Worth the wait?
At The Drive-In - Live At O2 Academy, Brixton

So here we stand in the ever reliable O2 Academy, Brixton, to catch a real moment in recent rock history – post hardcore giants At the Drive-In taking care of some unfinished business. It’s been almost twelve years since the band’s messy break up, not so hushed whispers of drug abuse, artistic conflicts and good old fashioned exhaustion amounting to the five-piece stepping down at the height of their powers. With interviews as recent as 2009 laughing off the idea of a reunion as some kind of absurd notion it’s a good feeling to find yourself standing in a sold out venue in your home town awaiting a performance you never dreamed would happen.

Support MMOTHS gently warms the crowd first, his own brand of electronica neither matching nor clashing with the forthcoming onslaught. MMOTHS' minimal set happily allows the crowd to get comfortable while still absorbing the Irishman’s ambient tweak fest. Like a fine dinner MMOTHS is a good choice of starter. Laptop packed away and usual nerve shredding wait endured and the lights dim... and ‘The Flight of the Valkyries’ begins.

The crowd go wild. Really wild. After all this has been a long wait for most present and they’re going to enjoy every second. Arms are thrown around best friends, girlfriends passionately embraced and beers flung with insane abandon as the period venue gets a tangible semi-religious vibe stewing. A storming ‘Arcarsenal’ gets the night off to a frantic start, Tony Hajjar’s drumming damaging kidneys and eardrums. Following ‘Pattern Against User’ just gets the crowd more excitable, Cedric Bixler-Zavala spinning mic stand around his head, shaking in Morrison-esque voodoo fits and jumping about like he’s been transported back into his teenage self by the material.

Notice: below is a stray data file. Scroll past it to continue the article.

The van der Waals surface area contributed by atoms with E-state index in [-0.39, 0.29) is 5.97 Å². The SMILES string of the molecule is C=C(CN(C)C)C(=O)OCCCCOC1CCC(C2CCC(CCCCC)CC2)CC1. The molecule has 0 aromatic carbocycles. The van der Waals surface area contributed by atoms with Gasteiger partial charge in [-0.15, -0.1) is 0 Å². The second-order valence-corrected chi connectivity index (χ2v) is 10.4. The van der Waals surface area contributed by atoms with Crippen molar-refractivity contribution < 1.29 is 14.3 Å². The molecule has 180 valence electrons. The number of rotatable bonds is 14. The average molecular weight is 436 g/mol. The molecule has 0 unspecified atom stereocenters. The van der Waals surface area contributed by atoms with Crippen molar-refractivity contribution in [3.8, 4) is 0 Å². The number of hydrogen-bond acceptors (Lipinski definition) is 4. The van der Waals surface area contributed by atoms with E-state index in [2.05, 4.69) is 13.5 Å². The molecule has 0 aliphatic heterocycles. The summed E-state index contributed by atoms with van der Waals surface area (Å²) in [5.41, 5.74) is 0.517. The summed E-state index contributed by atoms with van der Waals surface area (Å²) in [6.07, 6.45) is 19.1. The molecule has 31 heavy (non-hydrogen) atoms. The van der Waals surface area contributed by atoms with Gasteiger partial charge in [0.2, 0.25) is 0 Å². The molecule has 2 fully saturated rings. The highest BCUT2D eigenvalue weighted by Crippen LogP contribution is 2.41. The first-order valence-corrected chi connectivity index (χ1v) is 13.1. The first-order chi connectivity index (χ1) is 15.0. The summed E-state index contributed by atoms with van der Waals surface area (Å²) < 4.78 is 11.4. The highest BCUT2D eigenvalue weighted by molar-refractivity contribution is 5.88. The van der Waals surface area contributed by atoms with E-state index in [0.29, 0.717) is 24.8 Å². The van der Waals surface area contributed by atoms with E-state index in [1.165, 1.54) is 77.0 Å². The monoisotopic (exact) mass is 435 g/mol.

A truly epic ‘Napoleon Solo’ makes one of the night’s highlights, tonight’s version bettering the studio version in every way. It’s tighter, more passionate and backed by thousands of souls singing along.

Between songs and sips of tea, Cedric proves chatty while right hand man Omar solemnly stands lost in the music, he seems more reserved than when onstage with The Mars Volta but a sly smile is visible as every track dropped sees the room erupt. It must be said that there’s an inescapable air of nostalgia tonight but also one of real love, and of friendships fixed and strengthened.

A blistering ‘Enfilade’ keeps the good times coming, and what good times. Some complain about the sheer wall of noise and the pain it’s causing to their mortal frames, but they all admit they can’t move or leave for fear of missing something spectacular. Fourteen numbers down and it’s time for a brief encore, ‘Catacombs’ and the anthem ‘One Armed Scissor’ finishing things with aplomb. Teenage memories bring forth the frantic energy and angst of At the Drive-In but live it’s the psychedelic touches and sheer grandeur that hit home.

It’s been a great night and everyone present knows it - this time round the band can walk away smiling. Worth the wait? We think so.

Words by Sam Walker-Smart
Photo by Matt Wash

Click here for a photo gallery of the gig.

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